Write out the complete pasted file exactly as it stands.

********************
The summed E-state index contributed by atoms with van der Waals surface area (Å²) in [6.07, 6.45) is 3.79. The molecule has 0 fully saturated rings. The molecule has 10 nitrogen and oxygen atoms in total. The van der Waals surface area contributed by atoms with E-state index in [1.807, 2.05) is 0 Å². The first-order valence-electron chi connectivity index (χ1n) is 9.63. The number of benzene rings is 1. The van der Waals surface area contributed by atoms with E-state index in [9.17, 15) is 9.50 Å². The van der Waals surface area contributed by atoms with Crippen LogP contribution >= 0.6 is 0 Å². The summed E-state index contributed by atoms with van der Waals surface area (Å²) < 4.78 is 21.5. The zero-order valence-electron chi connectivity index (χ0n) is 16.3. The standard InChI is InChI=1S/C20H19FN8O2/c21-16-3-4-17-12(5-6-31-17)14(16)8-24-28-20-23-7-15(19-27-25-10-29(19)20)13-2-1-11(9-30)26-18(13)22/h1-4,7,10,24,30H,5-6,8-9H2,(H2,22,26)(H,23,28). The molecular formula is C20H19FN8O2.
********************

The summed E-state index contributed by atoms with van der Waals surface area (Å²) in [6.07, 6.45) is 3.79. The molecule has 0 fully saturated rings. The molecule has 10 nitrogen and oxygen atoms in total. The van der Waals surface area contributed by atoms with E-state index in [1.807, 2.05) is 0 Å². The first-order valence-electron chi connectivity index (χ1n) is 9.63. The number of benzene rings is 1. The van der Waals surface area contributed by atoms with E-state index in [9.17, 15) is 9.50 Å². The van der Waals surface area contributed by atoms with Crippen LogP contribution >= 0.6 is 0 Å². The summed E-state index contributed by atoms with van der Waals surface area (Å²) < 4.78 is 21.5. The zero-order valence-electron chi connectivity index (χ0n) is 16.3. The standard InChI is InChI=1S/C20H19FN8O2/c21-16-3-4-17-12(5-6-31-17)14(16)8-24-28-20-23-7-15(19-27-25-10-29(19)20)13-2-1-11(9-30)26-18(13)22/h1-4,7,10,24,30H,5-6,8-9H2,(H2,22,26)(H,23,28). The molecular formula is C20H19FN8O2.